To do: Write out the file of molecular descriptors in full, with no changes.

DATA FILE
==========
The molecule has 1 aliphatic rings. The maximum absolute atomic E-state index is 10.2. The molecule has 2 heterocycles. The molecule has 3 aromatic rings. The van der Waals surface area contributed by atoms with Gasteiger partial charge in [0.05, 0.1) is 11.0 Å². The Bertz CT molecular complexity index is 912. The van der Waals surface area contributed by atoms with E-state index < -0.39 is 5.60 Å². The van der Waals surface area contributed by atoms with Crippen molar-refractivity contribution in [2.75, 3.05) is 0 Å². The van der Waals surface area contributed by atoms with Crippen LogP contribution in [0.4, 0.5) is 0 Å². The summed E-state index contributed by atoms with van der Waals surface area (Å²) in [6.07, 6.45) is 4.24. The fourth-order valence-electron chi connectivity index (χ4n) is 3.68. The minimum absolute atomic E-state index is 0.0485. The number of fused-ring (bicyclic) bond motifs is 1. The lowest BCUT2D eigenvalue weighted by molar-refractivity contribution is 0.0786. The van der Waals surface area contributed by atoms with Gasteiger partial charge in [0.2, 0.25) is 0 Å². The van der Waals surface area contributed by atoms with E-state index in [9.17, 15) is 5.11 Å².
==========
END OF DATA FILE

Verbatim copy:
The molecule has 1 aliphatic rings. The maximum absolute atomic E-state index is 10.2. The molecule has 2 heterocycles. The molecule has 3 aromatic rings. The van der Waals surface area contributed by atoms with Gasteiger partial charge in [0.05, 0.1) is 11.0 Å². The Bertz CT molecular complexity index is 912. The van der Waals surface area contributed by atoms with E-state index < -0.39 is 5.60 Å². The van der Waals surface area contributed by atoms with Crippen molar-refractivity contribution in [2.75, 3.05) is 0 Å². The van der Waals surface area contributed by atoms with Crippen LogP contribution in [0.4, 0.5) is 0 Å². The summed E-state index contributed by atoms with van der Waals surface area (Å²) in [6.07, 6.45) is 4.24. The fourth-order valence-electron chi connectivity index (χ4n) is 3.68. The minimum absolute atomic E-state index is 0.0485. The number of fused-ring (bicyclic) bond motifs is 1. The lowest BCUT2D eigenvalue weighted by molar-refractivity contribution is 0.0786. The van der Waals surface area contributed by atoms with Gasteiger partial charge in [0.2, 0.25) is 0 Å². The van der Waals surface area contributed by atoms with E-state index in [9.17, 15) is 5.11 Å².